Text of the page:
– The point urged by Senator Millen can have very little weight if it is looked into. One of the circumstances connected with this proposal is that the New South Wales people were very anxious that the Seat of Government of the Commonwealth should be in Sydney.
– I have always opposed that.
– I accept the honorable senator’s statement, but there still can be no doubt that the people of New South Wales were anxious to have the Seat of Government in Sydney.
– Some of the people; not those in the country districts.
– So far as we know anything of the matter, great indignation was felt by a number of people in New South Wales when it was suggested that Sydney should not be the Capital.
– Do not say that ; I am one of them.
– Here is another.
– And here is a third.
– There appears to be some warrant even in this Chamber for saying that there was in New South Wales a strong feeling that it would have been a good thing to have had the Capital in Sydney. I believe that if there had been no stipulation on the subject in the Constitution, and it had been shown that the people of New South Wales desired it, the Seat of Government probably would have been in Sydney. I point out that, if that had been done, there would have been taken out of the population of New South Wales some 400.000 people.
– That is exactly what we saw, and that is why we opposed it.
– It, therefore, seems to me that the argument urged by Senator Millen is obviously specious. However, considering the matter from the point of view that there is a bona fide fear that New South Wales may lose some representation by an extension of the area to be acquired by the Commonwealth, I would ask what right has New South Wales or any other State to representation except on the basis of population, and how would the people who would be left, by being severed from some other persons with whom they had been associated, be injured in respect of their representation?
– If New South Wales were cut in two, for instance.
– We might take that illustration for argument’s sake. How would the people of the portion of New South Wales that would be left be injured relatively so long as their proportion of representation was maintained ?
– It has never been proposed that the citizens of the Federal Territory should be given the same measure of representation in the Federal Parliament as the citizens of the States.
– That question does not arise now. How will the people of New South Wales be injured so long as they retain their proper .proportion of representation ? Is New South Wales to be considered in some way as a sacred entity ?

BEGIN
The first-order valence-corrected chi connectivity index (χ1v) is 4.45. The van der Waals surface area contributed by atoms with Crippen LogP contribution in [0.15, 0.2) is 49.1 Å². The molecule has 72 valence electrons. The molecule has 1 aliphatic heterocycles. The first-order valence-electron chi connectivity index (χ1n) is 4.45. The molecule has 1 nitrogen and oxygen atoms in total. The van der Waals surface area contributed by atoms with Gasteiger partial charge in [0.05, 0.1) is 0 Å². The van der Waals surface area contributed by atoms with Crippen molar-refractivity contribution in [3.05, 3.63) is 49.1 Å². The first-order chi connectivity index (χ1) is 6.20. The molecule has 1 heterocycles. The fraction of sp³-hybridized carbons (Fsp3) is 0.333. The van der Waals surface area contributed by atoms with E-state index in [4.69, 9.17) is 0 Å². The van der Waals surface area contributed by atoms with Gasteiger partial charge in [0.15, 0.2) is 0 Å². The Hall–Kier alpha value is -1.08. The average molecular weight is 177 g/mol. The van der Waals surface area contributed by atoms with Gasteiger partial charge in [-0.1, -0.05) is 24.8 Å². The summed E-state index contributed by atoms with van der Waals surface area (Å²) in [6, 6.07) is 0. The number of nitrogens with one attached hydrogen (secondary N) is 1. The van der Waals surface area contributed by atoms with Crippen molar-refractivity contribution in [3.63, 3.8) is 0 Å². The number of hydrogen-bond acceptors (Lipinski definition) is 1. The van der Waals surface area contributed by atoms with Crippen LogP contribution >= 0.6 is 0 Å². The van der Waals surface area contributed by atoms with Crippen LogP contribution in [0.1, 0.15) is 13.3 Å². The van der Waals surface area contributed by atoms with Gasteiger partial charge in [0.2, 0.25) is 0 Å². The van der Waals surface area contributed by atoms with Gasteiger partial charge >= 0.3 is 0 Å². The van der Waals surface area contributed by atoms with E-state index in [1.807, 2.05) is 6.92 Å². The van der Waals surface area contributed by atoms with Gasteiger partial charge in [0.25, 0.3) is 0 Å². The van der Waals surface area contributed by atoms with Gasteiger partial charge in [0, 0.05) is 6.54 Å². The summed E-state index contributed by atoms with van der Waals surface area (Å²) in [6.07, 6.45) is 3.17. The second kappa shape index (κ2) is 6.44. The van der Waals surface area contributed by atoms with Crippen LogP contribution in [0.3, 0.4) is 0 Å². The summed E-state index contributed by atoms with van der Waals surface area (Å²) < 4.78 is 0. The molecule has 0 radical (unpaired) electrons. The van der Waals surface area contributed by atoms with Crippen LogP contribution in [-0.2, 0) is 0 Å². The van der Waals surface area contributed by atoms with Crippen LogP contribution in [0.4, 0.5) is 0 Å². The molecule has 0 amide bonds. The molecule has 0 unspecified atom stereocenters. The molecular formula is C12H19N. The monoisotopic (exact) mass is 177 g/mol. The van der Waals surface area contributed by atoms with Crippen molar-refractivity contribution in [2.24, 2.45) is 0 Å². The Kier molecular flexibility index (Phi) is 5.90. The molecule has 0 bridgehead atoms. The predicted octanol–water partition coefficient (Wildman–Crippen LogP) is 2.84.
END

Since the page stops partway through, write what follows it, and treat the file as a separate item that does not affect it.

– We should disfranchise the people we cut off.
– That is an aspect of the matter which was not presented to us by the honorable senator when he spoke, and it does not specially affect him as a representative of New South Wales. It is, however, a very important matter, not only for the Commonwealth Government, but for the people of all the States, including those of New South Wales, that we should have an area large enough to enable us to develop such conditions as may seem desirable in the interests, not of one or two of the States, but of all. The Federal consideration should always be before our minds. The necessities of a single State should not be specially considered, unless it can be shown that_ a special injustice is being done, or a special hardship inflicted that is not warranted in the general interests of the people. I go the length of saying that if in the interests of the Commonwealth as a whole it were necessary to do something which, looked at from the New South Wales point of view, might be considered a hardship to that State, it would still have to be done.
– It evidently will.
– The honorable senator makes that interjection as if he considered it were a wrong, but it is a well known axiom of government that the interests of the individual must be subordinate at all times to the aggregate interests of the whole of the citizens. The same principle applies in Federation. The interests of the individual State must always be subordinated to the interest of the aggregate States. I do not think that any injury would be done to New South Wales if 10,000 square miles were taken. In fact, I think that a distinct advantage would be conferred upon that State. But that point is not worth arguing, because it does not touch the question. The question for us to. consider is whether it is necessary that the Commonwealth should have a considerable area. That point being once settled, it is unimportant whether the citizens of a certain State, or States, consider that incidentally their interests would be prejudiced. So long’ as we are satisfied that a certain condition is necessary in the interests of the Commonwealth, it is altogether unimportant whether a State, or States, consider their interests to be prejudiced.